Clare's monster fundraising ride around Loch Ness a family affair
A Lisburn woman whose mum, dad and sister all beat cancer is getting on her bike to raise funds for the charity that provided lifeline support during her family's darkest days as they faced up to the disease.
Clare Tayler (39) now lives in Aberdeen with her husband Bob (38) and their children Anna (6) and Katie (3).
Later this month Clare will cycle 66 miles at Etape Loch Ness, a closed-road cycle race around the stunning shores of the famous lake, as a thank-you to Macmillan Cancer Support.
The family's first brush with cancer came in 1999 when her mother Joan Henderson was diagnosed with non-Hodgkin's lymphoma.
She had been suffering with pain in her neck and was getting no relief despite regular physiotherapy sessions.
A scan showed that a tumour had grown on her spinal cord, shattering some of her vertebrae.
Joan (68) was a primary school teacher but had to retire because her head is now held up with steel plates, which means that she can only move from her shoulders and waist.
She had several gruelling months of chemotherapy and radiotherapy before being given the all-clear by doctors.
The family was elated that Joan had beaten the disease - but found themselves in despair again in April 2017 when Clare's sister Jenny discovered a lump on her breast.
A mammogram confirmed their worst fears: cancer had once again visited their family.
Clare said: "It was a huge shock, especially since Jenny was only 35 and a mum to two young children when diagnosed.
"She was incredibly brave throughout the whole process despite also having fibromyalgia. She had a full mastectomy and, just like my mum before her, she had to have both chemotherapy and radiotherapy.
"We're all over the Moon that she's now cancer-free." However, the day in October 2017 that hairdresser Jenny finished her treatment wasn't one of celebration, as that same day her dad Colin began his treatment for pancreatic cancer. Colin (70), a retired youth officer for the South Eastern Education and Library Board, hadn't been feeling very well and had been losing weight, so went to the doctor.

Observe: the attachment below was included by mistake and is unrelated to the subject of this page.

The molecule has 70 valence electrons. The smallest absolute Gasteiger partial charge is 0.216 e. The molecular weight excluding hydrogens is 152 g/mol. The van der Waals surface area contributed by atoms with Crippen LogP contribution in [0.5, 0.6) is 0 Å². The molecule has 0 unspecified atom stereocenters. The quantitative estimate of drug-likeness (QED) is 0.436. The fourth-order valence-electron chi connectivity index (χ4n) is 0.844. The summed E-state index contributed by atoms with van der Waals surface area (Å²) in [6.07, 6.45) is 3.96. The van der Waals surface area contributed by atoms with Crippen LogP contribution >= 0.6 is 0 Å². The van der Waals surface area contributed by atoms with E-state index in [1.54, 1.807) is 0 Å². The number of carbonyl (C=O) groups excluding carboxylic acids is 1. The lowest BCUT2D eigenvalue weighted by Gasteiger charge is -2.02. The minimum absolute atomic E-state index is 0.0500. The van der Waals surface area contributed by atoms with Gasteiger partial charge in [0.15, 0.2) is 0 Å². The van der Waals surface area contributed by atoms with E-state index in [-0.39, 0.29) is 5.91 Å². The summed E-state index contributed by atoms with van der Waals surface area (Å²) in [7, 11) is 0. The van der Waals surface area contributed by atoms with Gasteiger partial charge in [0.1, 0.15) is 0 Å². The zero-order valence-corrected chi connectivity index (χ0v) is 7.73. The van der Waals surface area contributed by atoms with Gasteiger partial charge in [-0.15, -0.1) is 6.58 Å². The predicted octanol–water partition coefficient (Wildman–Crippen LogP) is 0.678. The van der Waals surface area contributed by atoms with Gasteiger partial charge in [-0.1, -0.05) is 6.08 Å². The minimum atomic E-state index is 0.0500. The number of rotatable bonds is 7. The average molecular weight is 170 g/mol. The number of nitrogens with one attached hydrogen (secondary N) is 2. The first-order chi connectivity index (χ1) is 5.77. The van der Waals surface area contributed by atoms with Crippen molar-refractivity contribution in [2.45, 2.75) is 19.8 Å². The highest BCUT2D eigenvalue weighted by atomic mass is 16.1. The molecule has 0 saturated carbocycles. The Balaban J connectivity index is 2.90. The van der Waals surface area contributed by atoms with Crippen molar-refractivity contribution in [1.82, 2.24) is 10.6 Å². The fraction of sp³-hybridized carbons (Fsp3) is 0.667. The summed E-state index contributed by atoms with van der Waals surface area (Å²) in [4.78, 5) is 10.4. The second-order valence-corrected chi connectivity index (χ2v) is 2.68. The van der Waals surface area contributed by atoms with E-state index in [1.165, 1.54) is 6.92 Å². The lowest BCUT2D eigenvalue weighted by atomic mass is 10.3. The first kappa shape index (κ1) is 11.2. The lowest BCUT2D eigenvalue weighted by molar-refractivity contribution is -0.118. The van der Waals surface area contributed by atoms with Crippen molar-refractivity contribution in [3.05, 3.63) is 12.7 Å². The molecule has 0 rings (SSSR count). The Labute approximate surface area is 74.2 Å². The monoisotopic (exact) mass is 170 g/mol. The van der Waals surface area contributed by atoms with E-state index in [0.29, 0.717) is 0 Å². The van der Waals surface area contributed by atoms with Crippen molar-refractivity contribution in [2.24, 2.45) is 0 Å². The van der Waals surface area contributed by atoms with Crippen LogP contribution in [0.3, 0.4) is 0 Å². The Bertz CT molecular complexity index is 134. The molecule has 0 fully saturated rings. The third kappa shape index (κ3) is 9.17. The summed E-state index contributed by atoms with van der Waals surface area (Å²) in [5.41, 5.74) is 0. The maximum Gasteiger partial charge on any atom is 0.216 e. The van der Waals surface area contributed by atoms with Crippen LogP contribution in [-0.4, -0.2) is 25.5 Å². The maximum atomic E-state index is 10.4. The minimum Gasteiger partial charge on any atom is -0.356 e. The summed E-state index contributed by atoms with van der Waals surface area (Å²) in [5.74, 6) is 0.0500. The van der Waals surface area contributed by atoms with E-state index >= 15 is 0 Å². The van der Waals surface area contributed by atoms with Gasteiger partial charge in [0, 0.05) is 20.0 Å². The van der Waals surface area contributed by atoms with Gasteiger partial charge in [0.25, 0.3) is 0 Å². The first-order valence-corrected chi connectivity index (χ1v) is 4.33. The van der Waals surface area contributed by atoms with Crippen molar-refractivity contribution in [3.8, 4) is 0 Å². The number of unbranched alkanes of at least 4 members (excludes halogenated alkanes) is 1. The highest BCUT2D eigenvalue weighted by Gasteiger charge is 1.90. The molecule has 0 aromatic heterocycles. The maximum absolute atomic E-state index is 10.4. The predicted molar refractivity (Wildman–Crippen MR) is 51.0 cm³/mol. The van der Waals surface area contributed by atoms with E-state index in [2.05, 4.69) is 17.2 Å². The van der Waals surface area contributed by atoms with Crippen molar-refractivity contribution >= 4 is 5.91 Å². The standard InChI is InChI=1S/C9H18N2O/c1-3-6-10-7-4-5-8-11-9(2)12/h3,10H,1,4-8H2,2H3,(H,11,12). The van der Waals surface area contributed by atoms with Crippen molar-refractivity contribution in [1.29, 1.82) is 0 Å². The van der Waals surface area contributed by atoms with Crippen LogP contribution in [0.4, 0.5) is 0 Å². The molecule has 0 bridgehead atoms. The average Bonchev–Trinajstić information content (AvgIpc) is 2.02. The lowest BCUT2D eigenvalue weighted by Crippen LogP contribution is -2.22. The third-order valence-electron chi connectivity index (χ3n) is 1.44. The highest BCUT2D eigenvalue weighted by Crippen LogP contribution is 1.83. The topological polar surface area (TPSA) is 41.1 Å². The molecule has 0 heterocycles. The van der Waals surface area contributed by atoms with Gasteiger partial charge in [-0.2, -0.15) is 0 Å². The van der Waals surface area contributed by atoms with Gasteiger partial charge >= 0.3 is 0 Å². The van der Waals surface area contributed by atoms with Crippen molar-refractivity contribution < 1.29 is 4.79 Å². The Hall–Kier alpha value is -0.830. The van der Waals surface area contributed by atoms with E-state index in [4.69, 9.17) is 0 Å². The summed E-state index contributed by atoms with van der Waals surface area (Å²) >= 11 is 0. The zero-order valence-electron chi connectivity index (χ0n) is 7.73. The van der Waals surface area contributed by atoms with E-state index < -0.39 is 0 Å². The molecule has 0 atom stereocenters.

Clare recalled: "He had blood tests which showed an abnormality and was actually visiting me in Scotland when told that he would need to go back to his GP.
"However, while he was here he became very jaundiced and so he and my mum cut their visit short and I travelled back to Belfast with them."
Colin was immediately admitted to the Royal Victoria Hospital where doctors discovered that a tumour on his pancreas was blocking a bile duct.
He had surgery to remove parts of his stomach, small intestine and pancreas, which also eliminated the tumour.
After receiving chemotherapy, Colin battled back and is now fighting fit - so much so that he has decided to join his daughter in taking on Etape Loch Ness on April 28.
Clare, a science teacher at Harlaw Academy in Aberdeen, will be among 5,600 riders saddling up for the event, which follows a circular route around the home of the legendary 'Nessie'.
"My dad has always been really fit and there's every chance that I will struggle to keep up with him," Clare said.
"He's using Etape Loch Ness as a training run for a 250-mile cycle in a day around the coast of Northern Ireland on June 21 in aid of a pancreatic cancer charity and fibromyalgia."
Clare hopes her cycle will raise around £1,200 for Macmillan, as she and her family have really benefited from its help.
Anyone who would like to sponsor her can do so at www.justgiving.com/fundraising/hendysride